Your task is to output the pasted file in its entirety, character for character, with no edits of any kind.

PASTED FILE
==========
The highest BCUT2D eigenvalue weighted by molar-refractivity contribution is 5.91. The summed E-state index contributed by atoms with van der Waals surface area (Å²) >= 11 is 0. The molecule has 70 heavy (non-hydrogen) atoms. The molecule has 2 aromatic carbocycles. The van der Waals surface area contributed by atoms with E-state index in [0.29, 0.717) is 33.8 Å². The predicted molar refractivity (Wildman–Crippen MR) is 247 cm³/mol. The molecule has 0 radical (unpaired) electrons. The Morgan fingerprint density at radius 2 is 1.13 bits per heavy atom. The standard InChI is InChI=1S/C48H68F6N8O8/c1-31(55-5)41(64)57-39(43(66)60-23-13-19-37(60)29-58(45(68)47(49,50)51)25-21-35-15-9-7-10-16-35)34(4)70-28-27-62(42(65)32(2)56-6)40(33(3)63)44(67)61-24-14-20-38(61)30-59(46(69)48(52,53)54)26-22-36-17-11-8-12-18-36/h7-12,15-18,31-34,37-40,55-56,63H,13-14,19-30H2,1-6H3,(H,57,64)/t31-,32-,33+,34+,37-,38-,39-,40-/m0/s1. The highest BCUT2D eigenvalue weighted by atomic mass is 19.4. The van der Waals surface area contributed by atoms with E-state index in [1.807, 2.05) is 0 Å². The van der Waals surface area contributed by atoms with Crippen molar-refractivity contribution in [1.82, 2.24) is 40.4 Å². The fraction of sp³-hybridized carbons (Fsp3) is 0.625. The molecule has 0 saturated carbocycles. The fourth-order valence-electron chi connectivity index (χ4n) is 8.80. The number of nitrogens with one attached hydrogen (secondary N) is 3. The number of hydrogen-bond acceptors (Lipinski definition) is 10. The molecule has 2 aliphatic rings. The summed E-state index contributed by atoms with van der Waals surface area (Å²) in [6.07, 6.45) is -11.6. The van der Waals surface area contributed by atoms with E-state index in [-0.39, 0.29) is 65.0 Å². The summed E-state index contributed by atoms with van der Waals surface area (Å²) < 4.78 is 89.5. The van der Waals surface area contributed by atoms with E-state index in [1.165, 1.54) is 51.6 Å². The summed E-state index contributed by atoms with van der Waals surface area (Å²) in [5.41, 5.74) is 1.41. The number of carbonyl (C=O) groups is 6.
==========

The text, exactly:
The highest BCUT2D eigenvalue weighted by molar-refractivity contribution is 5.91. The summed E-state index contributed by atoms with van der Waals surface area (Å²) >= 11 is 0. The molecule has 70 heavy (non-hydrogen) atoms. The molecule has 2 aromatic carbocycles. The van der Waals surface area contributed by atoms with E-state index in [0.29, 0.717) is 33.8 Å². The predicted molar refractivity (Wildman–Crippen MR) is 247 cm³/mol. The molecule has 0 radical (unpaired) electrons. The Morgan fingerprint density at radius 2 is 1.13 bits per heavy atom. The standard InChI is InChI=1S/C48H68F6N8O8/c1-31(55-5)41(64)57-39(43(66)60-23-13-19-37(60)29-58(45(68)47(49,50)51)25-21-35-15-9-7-10-16-35)34(4)70-28-27-62(42(65)32(2)56-6)40(33(3)63)44(67)61-24-14-20-38(61)30-59(46(69)48(52,53)54)26-22-36-17-11-8-12-18-36/h7-12,15-18,31-34,37-40,55-56,63H,13-14,19-30H2,1-6H3,(H,57,64)/t31-,32-,33+,34+,37-,38-,39-,40-/m0/s1. The highest BCUT2D eigenvalue weighted by atomic mass is 19.4. The van der Waals surface area contributed by atoms with E-state index in [1.807, 2.05) is 0 Å². The van der Waals surface area contributed by atoms with Crippen molar-refractivity contribution in [1.82, 2.24) is 40.4 Å². The fraction of sp³-hybridized carbons (Fsp3) is 0.625. The molecule has 0 saturated carbocycles. The fourth-order valence-electron chi connectivity index (χ4n) is 8.80. The number of nitrogens with one attached hydrogen (secondary N) is 3. The number of hydrogen-bond acceptors (Lipinski definition) is 10. The molecule has 2 aliphatic rings. The summed E-state index contributed by atoms with van der Waals surface area (Å²) in [6.07, 6.45) is -11.6. The van der Waals surface area contributed by atoms with E-state index in [-0.39, 0.29) is 65.0 Å². The summed E-state index contributed by atoms with van der Waals surface area (Å²) < 4.78 is 89.5. The van der Waals surface area contributed by atoms with E-state index in [1.165, 1.54) is 51.6 Å². The summed E-state index contributed by atoms with van der Waals surface area (Å²) in [5.41, 5.74) is 1.41. The number of carbonyl (C=O) groups is 6.